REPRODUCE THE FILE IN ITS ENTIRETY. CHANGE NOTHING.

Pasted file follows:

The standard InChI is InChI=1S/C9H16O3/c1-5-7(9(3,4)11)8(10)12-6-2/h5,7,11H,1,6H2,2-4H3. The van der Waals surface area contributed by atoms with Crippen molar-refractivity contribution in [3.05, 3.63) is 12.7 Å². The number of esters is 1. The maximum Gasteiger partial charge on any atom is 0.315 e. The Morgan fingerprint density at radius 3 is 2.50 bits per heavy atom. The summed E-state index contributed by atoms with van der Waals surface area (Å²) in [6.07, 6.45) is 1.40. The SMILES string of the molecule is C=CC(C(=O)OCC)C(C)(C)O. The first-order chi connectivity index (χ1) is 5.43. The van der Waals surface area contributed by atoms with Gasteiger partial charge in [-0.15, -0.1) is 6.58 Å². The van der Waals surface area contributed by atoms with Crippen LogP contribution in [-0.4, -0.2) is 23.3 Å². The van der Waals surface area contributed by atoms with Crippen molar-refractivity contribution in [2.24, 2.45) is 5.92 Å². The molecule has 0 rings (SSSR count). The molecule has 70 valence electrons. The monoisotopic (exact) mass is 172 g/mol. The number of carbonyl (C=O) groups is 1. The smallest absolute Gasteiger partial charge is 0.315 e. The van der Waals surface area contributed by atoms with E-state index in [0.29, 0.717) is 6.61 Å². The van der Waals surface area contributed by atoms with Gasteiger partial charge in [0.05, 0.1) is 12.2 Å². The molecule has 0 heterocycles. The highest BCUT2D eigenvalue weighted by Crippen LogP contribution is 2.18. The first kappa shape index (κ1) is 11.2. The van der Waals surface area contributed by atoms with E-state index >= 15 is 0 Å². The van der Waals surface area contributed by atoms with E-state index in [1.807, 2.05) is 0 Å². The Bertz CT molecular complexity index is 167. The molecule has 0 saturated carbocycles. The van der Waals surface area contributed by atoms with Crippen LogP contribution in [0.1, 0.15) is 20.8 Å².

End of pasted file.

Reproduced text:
The standard InChI is InChI=1S/C9H16O3/c1-5-7(9(3,4)11)8(10)12-6-2/h5,7,11H,1,6H2,2-4H3. The van der Waals surface area contributed by atoms with Crippen molar-refractivity contribution in [3.05, 3.63) is 12.7 Å². The number of esters is 1. The maximum Gasteiger partial charge on any atom is 0.315 e. The Morgan fingerprint density at radius 3 is 2.50 bits per heavy atom. The summed E-state index contributed by atoms with van der Waals surface area (Å²) in [6.07, 6.45) is 1.40. The SMILES string of the molecule is C=CC(C(=O)OCC)C(C)(C)O. The first-order chi connectivity index (χ1) is 5.43. The van der Waals surface area contributed by atoms with Gasteiger partial charge in [-0.15, -0.1) is 6.58 Å². The van der Waals surface area contributed by atoms with Crippen LogP contribution in [-0.4, -0.2) is 23.3 Å². The van der Waals surface area contributed by atoms with Crippen molar-refractivity contribution in [2.24, 2.45) is 5.92 Å². The molecule has 0 rings (SSSR count). The molecule has 70 valence electrons. The monoisotopic (exact) mass is 172 g/mol. The number of carbonyl (C=O) groups is 1. The smallest absolute Gasteiger partial charge is 0.315 e. The van der Waals surface area contributed by atoms with E-state index in [0.29, 0.717) is 6.61 Å². The van der Waals surface area contributed by atoms with Gasteiger partial charge in [0.05, 0.1) is 12.2 Å². The molecule has 0 heterocycles. The highest BCUT2D eigenvalue weighted by Crippen LogP contribution is 2.18. The first kappa shape index (κ1) is 11.2. The van der Waals surface area contributed by atoms with E-state index >= 15 is 0 Å². The van der Waals surface area contributed by atoms with E-state index in [1.807, 2.05) is 0 Å². The Bertz CT molecular complexity index is 167. The molecule has 0 saturated carbocycles. The van der Waals surface area contributed by atoms with Crippen LogP contribution in [0.1, 0.15) is 20.8 Å².